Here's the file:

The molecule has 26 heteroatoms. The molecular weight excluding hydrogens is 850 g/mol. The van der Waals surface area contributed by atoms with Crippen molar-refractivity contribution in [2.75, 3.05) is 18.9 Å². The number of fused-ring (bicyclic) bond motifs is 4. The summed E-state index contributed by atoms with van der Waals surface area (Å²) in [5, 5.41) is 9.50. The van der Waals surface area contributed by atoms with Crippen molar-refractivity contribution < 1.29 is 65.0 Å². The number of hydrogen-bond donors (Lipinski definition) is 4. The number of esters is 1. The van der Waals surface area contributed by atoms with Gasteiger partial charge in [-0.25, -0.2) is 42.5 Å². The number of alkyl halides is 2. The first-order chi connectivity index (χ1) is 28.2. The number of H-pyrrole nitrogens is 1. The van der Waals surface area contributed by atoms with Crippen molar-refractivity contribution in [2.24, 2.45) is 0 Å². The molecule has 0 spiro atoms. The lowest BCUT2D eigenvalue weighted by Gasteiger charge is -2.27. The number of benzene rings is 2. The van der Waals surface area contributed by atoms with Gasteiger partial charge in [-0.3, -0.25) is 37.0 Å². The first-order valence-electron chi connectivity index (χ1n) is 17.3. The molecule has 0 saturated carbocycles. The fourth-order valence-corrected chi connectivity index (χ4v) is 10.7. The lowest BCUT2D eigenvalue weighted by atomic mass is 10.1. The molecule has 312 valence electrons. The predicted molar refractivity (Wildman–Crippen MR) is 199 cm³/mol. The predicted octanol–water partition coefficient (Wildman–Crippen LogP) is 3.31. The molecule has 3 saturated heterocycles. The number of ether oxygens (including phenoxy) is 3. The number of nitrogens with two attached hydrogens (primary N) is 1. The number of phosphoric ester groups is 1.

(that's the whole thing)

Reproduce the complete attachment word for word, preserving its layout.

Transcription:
The molecule has 26 heteroatoms. The molecular weight excluding hydrogens is 850 g/mol. The van der Waals surface area contributed by atoms with Crippen molar-refractivity contribution in [2.75, 3.05) is 18.9 Å². The number of fused-ring (bicyclic) bond motifs is 4. The summed E-state index contributed by atoms with van der Waals surface area (Å²) in [5, 5.41) is 9.50. The van der Waals surface area contributed by atoms with Crippen molar-refractivity contribution < 1.29 is 65.0 Å². The number of hydrogen-bond donors (Lipinski definition) is 4. The number of esters is 1. The van der Waals surface area contributed by atoms with Gasteiger partial charge in [-0.25, -0.2) is 42.5 Å². The number of alkyl halides is 2. The first-order chi connectivity index (χ1) is 28.2. The number of H-pyrrole nitrogens is 1. The van der Waals surface area contributed by atoms with Crippen molar-refractivity contribution in [2.24, 2.45) is 0 Å². The molecule has 0 spiro atoms. The lowest BCUT2D eigenvalue weighted by Gasteiger charge is -2.27. The number of benzene rings is 2. The van der Waals surface area contributed by atoms with Gasteiger partial charge in [-0.3, -0.25) is 37.0 Å². The first-order valence-electron chi connectivity index (χ1n) is 17.3. The molecule has 0 saturated carbocycles. The fourth-order valence-corrected chi connectivity index (χ4v) is 10.7. The lowest BCUT2D eigenvalue weighted by atomic mass is 10.1. The molecule has 312 valence electrons. The predicted molar refractivity (Wildman–Crippen MR) is 199 cm³/mol. The predicted octanol–water partition coefficient (Wildman–Crippen LogP) is 3.31. The molecule has 3 saturated heterocycles. The number of ether oxygens (including phenoxy) is 3. The number of nitrogens with two attached hydrogens (primary N) is 1. The number of phosphoric ester groups is 1.